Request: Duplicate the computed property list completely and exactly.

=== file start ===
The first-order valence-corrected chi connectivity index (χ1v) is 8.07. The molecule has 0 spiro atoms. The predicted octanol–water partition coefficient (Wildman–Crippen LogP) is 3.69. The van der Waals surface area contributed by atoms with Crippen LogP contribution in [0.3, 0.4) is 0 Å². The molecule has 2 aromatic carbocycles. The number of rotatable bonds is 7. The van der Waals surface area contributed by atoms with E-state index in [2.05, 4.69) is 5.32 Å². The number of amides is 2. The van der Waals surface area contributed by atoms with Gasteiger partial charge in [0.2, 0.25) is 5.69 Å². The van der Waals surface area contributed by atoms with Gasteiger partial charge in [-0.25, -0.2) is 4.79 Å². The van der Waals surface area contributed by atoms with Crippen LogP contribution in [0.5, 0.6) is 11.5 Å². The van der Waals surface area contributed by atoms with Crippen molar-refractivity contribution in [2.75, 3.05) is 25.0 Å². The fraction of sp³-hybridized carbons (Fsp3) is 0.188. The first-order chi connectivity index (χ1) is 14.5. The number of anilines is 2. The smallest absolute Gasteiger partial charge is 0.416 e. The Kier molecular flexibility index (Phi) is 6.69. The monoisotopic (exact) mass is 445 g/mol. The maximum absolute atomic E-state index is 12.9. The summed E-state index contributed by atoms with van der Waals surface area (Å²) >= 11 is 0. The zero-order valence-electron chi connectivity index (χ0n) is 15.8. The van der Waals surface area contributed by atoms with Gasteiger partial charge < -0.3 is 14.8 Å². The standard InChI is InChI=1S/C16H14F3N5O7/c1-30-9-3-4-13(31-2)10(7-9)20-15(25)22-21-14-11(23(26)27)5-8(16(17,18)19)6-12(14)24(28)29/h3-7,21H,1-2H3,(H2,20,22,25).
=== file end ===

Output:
The first-order valence-corrected chi connectivity index (χ1v) is 8.07. The molecule has 0 spiro atoms. The predicted octanol–water partition coefficient (Wildman–Crippen LogP) is 3.69. The van der Waals surface area contributed by atoms with Crippen LogP contribution in [0.3, 0.4) is 0 Å². The molecule has 2 aromatic carbocycles. The number of rotatable bonds is 7. The van der Waals surface area contributed by atoms with E-state index in [2.05, 4.69) is 5.32 Å². The number of amides is 2. The van der Waals surface area contributed by atoms with Gasteiger partial charge in [0.2, 0.25) is 5.69 Å². The van der Waals surface area contributed by atoms with Gasteiger partial charge in [-0.25, -0.2) is 4.79 Å². The van der Waals surface area contributed by atoms with Crippen LogP contribution in [0.5, 0.6) is 11.5 Å². The van der Waals surface area contributed by atoms with Crippen molar-refractivity contribution in [2.75, 3.05) is 25.0 Å². The fraction of sp³-hybridized carbons (Fsp3) is 0.188. The first-order chi connectivity index (χ1) is 14.5. The number of anilines is 2. The smallest absolute Gasteiger partial charge is 0.416 e. The Kier molecular flexibility index (Phi) is 6.69. The monoisotopic (exact) mass is 445 g/mol. The maximum absolute atomic E-state index is 12.9. The summed E-state index contributed by atoms with van der Waals surface area (Å²) >= 11 is 0. The zero-order valence-electron chi connectivity index (χ0n) is 15.8. The van der Waals surface area contributed by atoms with Gasteiger partial charge < -0.3 is 14.8 Å². The standard InChI is InChI=1S/C16H14F3N5O7/c1-30-9-3-4-13(31-2)10(7-9)20-15(25)22-21-14-11(23(26)27)5-8(16(17,18)19)6-12(14)24(28)29/h3-7,21H,1-2H3,(H2,20,22,25).